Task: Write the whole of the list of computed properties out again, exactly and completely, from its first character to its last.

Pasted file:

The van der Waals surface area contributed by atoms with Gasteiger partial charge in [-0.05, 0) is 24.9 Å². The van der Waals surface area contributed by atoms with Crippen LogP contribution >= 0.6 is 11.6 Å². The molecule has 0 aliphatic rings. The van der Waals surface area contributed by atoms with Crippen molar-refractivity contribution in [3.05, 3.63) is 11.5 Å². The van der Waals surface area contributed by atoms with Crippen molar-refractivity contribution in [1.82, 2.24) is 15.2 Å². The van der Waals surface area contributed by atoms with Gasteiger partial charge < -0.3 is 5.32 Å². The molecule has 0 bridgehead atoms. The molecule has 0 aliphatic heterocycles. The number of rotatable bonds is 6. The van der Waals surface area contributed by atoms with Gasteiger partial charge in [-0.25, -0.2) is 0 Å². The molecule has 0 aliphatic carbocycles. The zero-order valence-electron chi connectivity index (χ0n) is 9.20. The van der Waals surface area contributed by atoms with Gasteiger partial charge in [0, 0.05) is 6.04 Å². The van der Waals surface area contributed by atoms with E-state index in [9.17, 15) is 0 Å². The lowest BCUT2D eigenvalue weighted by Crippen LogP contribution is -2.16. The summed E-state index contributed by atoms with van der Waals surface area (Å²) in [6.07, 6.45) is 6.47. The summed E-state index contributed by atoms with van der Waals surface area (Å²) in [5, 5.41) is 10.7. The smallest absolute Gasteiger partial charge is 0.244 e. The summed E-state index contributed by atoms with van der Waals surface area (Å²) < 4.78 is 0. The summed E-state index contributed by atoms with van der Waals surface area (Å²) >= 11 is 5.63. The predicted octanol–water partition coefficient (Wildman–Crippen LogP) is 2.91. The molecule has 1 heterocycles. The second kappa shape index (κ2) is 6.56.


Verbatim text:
The van der Waals surface area contributed by atoms with Gasteiger partial charge in [-0.05, 0) is 24.9 Å². The van der Waals surface area contributed by atoms with Crippen LogP contribution >= 0.6 is 11.6 Å². The molecule has 0 aliphatic rings. The van der Waals surface area contributed by atoms with Crippen molar-refractivity contribution in [3.05, 3.63) is 11.5 Å². The van der Waals surface area contributed by atoms with Crippen molar-refractivity contribution in [1.82, 2.24) is 15.2 Å². The van der Waals surface area contributed by atoms with Gasteiger partial charge < -0.3 is 5.32 Å². The molecule has 0 bridgehead atoms. The molecule has 0 aliphatic heterocycles. The number of rotatable bonds is 6. The van der Waals surface area contributed by atoms with Gasteiger partial charge in [-0.25, -0.2) is 0 Å². The molecule has 0 aliphatic carbocycles. The zero-order valence-electron chi connectivity index (χ0n) is 9.20. The van der Waals surface area contributed by atoms with Gasteiger partial charge in [0, 0.05) is 6.04 Å². The van der Waals surface area contributed by atoms with E-state index in [9.17, 15) is 0 Å². The lowest BCUT2D eigenvalue weighted by Crippen LogP contribution is -2.16. The summed E-state index contributed by atoms with van der Waals surface area (Å²) in [6.07, 6.45) is 6.47. The summed E-state index contributed by atoms with van der Waals surface area (Å²) in [5, 5.41) is 10.7. The smallest absolute Gasteiger partial charge is 0.244 e. The summed E-state index contributed by atoms with van der Waals surface area (Å²) < 4.78 is 0. The summed E-state index contributed by atoms with van der Waals surface area (Å²) >= 11 is 5.63. The predicted octanol–water partition coefficient (Wildman–Crippen LogP) is 2.91. The molecule has 1 heterocycles. The second kappa shape index (κ2) is 6.56.